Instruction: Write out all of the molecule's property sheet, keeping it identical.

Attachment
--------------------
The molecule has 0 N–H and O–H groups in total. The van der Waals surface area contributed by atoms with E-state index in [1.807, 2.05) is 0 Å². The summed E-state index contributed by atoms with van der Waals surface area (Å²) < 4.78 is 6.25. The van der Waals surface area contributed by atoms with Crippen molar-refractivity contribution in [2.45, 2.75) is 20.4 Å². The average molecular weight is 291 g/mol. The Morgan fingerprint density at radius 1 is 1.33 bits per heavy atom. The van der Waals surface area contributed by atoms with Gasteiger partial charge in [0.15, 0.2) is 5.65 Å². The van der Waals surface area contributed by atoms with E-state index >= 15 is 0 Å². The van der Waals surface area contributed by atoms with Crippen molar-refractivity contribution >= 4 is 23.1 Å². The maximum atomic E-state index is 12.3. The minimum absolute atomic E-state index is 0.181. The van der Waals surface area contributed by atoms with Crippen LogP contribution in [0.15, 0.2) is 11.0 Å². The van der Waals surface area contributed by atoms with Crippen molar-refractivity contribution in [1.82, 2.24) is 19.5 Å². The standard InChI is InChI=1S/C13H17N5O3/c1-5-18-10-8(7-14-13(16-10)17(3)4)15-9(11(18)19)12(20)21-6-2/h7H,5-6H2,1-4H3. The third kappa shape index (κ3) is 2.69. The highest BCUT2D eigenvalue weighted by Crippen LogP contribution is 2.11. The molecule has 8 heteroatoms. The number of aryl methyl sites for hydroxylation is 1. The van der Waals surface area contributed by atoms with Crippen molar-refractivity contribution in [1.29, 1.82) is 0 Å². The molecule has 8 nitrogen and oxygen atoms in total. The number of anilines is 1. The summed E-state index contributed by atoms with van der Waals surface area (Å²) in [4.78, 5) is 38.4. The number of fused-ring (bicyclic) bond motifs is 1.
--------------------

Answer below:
The molecule has 0 N–H and O–H groups in total. The van der Waals surface area contributed by atoms with E-state index in [1.807, 2.05) is 0 Å². The summed E-state index contributed by atoms with van der Waals surface area (Å²) < 4.78 is 6.25. The van der Waals surface area contributed by atoms with Crippen molar-refractivity contribution in [2.45, 2.75) is 20.4 Å². The average molecular weight is 291 g/mol. The Morgan fingerprint density at radius 1 is 1.33 bits per heavy atom. The van der Waals surface area contributed by atoms with Gasteiger partial charge in [0.15, 0.2) is 5.65 Å². The van der Waals surface area contributed by atoms with E-state index >= 15 is 0 Å². The van der Waals surface area contributed by atoms with Crippen molar-refractivity contribution >= 4 is 23.1 Å². The maximum atomic E-state index is 12.3. The minimum absolute atomic E-state index is 0.181. The van der Waals surface area contributed by atoms with Crippen LogP contribution in [0.15, 0.2) is 11.0 Å². The van der Waals surface area contributed by atoms with Crippen molar-refractivity contribution in [1.82, 2.24) is 19.5 Å². The standard InChI is InChI=1S/C13H17N5O3/c1-5-18-10-8(7-14-13(16-10)17(3)4)15-9(11(18)19)12(20)21-6-2/h7H,5-6H2,1-4H3. The third kappa shape index (κ3) is 2.69. The highest BCUT2D eigenvalue weighted by Crippen LogP contribution is 2.11. The molecule has 8 heteroatoms. The number of aryl methyl sites for hydroxylation is 1. The van der Waals surface area contributed by atoms with Crippen molar-refractivity contribution in [1.29, 1.82) is 0 Å². The molecule has 8 nitrogen and oxygen atoms in total. The number of anilines is 1. The summed E-state index contributed by atoms with van der Waals surface area (Å²) in [4.78, 5) is 38.4. The number of fused-ring (bicyclic) bond motifs is 1.